What uncle Terrence is saying here, I think, is basically that we’re not separated from nature. That the nature/culture divide is elaborately orchestrated bullshit. And that the fact that everything is speeding up and complexifying is intense as hell, but a natural process, which means that we’re not an exponentially procreating virus, but an integral part the planet. For me, that puts a different, very productive perspective on things. But I highly recommend sitting through as much his ingenious rant you have time for. I promise that’s it’s thought-provoking. Consider it psychedelic poetry, if that makes it more palatable.
Speaking of rants, that was one of the longer ones one my part. If you’re there in 2120 and you made it to the end, a tipping of the hat is in order. Brevity has never been my strong suit. What’s more, a lot of this stuff is probably so self-evident to you that it’s making you embarrassed for me. The thing is that in my time this needs to be said over and over. And the people who I think should be saying it, people who have the ears of the influencers and decision-makers of the next generation, aren’t saying it nearly enough. With brilliant, lucid and capable people like Jonathan Safran Foer holed up in a navel-gazing midlife crisis, less brilliant, less eloquent people have to step up and give it a go. This is me giving it a go. Curious as that sounds, even to me.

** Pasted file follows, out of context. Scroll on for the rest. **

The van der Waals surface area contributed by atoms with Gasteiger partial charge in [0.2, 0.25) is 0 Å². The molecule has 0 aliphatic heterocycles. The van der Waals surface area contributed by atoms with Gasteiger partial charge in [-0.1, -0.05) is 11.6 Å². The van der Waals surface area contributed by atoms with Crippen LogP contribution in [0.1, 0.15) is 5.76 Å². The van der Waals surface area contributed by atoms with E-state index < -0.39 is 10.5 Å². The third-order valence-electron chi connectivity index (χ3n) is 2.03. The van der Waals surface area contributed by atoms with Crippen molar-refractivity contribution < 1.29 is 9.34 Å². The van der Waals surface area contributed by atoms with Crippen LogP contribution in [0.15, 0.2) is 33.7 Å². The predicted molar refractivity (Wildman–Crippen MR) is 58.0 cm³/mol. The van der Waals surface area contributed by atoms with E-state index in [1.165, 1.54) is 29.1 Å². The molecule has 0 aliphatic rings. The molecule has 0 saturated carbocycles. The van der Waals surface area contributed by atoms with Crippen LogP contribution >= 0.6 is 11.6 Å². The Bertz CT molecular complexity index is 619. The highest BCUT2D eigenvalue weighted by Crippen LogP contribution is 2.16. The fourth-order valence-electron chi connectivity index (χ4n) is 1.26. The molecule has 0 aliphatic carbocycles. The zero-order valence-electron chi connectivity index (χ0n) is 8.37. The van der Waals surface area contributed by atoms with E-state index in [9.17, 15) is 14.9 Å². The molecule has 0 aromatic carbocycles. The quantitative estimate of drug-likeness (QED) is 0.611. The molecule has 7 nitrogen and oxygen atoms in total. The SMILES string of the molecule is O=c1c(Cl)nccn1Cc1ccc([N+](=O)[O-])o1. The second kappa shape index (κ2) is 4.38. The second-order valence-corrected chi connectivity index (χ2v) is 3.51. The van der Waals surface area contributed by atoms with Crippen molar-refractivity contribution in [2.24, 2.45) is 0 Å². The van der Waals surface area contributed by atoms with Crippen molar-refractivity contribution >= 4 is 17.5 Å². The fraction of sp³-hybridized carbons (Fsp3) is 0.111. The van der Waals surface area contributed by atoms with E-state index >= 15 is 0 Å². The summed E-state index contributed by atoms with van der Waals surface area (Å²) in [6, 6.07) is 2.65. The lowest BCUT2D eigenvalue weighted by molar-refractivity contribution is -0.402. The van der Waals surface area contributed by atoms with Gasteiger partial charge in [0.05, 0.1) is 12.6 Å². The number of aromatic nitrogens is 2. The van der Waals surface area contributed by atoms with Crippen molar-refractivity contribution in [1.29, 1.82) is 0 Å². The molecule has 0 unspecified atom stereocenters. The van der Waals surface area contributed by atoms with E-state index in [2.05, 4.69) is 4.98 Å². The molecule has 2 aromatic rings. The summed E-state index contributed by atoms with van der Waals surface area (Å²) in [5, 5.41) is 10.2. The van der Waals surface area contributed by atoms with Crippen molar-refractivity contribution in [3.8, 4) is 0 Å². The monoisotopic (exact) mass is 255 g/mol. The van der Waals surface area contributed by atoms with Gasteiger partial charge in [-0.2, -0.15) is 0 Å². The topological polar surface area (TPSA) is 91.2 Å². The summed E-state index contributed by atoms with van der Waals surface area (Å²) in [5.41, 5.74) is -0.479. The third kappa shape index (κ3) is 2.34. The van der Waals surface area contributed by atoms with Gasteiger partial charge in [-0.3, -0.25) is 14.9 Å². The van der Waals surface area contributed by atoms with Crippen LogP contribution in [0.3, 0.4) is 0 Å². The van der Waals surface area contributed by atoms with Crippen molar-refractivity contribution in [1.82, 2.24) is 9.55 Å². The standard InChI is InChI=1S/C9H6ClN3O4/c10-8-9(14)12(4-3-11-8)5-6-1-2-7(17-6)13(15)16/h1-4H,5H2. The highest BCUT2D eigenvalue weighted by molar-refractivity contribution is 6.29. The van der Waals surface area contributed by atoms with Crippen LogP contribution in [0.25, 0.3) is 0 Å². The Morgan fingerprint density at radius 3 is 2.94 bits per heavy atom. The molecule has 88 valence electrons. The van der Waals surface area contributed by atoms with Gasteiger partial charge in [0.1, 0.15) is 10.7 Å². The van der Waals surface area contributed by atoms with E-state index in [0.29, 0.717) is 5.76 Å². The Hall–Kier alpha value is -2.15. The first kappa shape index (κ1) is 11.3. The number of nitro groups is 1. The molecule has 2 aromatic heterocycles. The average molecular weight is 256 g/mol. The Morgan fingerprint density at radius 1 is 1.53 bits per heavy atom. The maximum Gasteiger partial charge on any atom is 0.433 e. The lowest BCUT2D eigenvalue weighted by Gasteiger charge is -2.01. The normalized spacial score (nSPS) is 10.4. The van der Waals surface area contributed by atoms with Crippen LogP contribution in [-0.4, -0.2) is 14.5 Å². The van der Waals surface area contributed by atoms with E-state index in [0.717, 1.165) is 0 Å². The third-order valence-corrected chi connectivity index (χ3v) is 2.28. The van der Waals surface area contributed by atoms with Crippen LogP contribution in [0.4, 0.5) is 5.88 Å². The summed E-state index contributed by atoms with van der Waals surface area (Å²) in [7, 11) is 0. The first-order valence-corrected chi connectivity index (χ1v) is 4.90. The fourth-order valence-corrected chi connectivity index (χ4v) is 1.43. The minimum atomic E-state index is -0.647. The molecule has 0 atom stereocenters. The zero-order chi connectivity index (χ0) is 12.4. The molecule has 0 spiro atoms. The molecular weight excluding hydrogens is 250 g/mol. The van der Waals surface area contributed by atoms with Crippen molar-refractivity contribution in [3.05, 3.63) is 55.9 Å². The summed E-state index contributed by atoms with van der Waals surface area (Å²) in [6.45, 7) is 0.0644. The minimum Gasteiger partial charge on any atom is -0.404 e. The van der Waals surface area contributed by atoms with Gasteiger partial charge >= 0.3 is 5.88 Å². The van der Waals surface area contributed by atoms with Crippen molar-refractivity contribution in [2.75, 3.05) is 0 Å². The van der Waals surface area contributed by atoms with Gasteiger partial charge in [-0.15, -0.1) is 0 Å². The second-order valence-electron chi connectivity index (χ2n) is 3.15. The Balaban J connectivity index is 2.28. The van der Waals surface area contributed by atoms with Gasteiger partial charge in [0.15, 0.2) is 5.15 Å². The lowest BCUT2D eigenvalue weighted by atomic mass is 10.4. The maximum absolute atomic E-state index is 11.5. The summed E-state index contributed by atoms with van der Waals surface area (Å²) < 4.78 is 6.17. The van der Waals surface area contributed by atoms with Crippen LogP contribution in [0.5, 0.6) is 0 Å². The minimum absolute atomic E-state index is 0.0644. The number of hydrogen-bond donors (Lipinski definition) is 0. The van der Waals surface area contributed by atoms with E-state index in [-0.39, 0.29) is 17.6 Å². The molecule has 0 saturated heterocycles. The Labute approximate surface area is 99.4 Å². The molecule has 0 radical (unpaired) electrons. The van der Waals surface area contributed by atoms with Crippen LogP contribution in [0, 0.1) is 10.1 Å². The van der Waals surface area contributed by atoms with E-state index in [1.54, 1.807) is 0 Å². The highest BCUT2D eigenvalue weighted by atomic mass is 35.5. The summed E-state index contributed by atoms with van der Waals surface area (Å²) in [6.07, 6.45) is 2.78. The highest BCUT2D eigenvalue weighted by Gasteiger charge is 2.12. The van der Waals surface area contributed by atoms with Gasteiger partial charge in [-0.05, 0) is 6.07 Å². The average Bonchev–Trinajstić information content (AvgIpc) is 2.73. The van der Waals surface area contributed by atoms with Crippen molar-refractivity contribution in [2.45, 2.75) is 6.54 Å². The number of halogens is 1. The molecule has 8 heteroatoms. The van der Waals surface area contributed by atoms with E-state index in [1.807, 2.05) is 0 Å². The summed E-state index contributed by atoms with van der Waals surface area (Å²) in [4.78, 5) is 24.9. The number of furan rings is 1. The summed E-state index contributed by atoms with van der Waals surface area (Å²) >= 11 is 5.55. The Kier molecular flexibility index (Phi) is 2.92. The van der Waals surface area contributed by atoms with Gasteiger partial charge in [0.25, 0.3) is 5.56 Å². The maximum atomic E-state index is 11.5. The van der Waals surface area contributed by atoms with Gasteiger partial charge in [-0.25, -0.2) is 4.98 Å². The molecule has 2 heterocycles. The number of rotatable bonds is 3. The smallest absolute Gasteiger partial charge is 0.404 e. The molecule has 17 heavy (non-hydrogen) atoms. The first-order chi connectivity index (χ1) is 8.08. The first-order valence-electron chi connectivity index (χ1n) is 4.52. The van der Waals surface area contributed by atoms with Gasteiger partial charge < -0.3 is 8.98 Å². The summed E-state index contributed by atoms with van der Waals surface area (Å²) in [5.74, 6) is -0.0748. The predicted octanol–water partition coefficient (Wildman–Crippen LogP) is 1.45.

So if you’re listening, I’d like it noted somewhere for your future record that I gave it a try. If it all goes south, contrary to my utopian hopes and dreams, here’s written proof that I actually did something.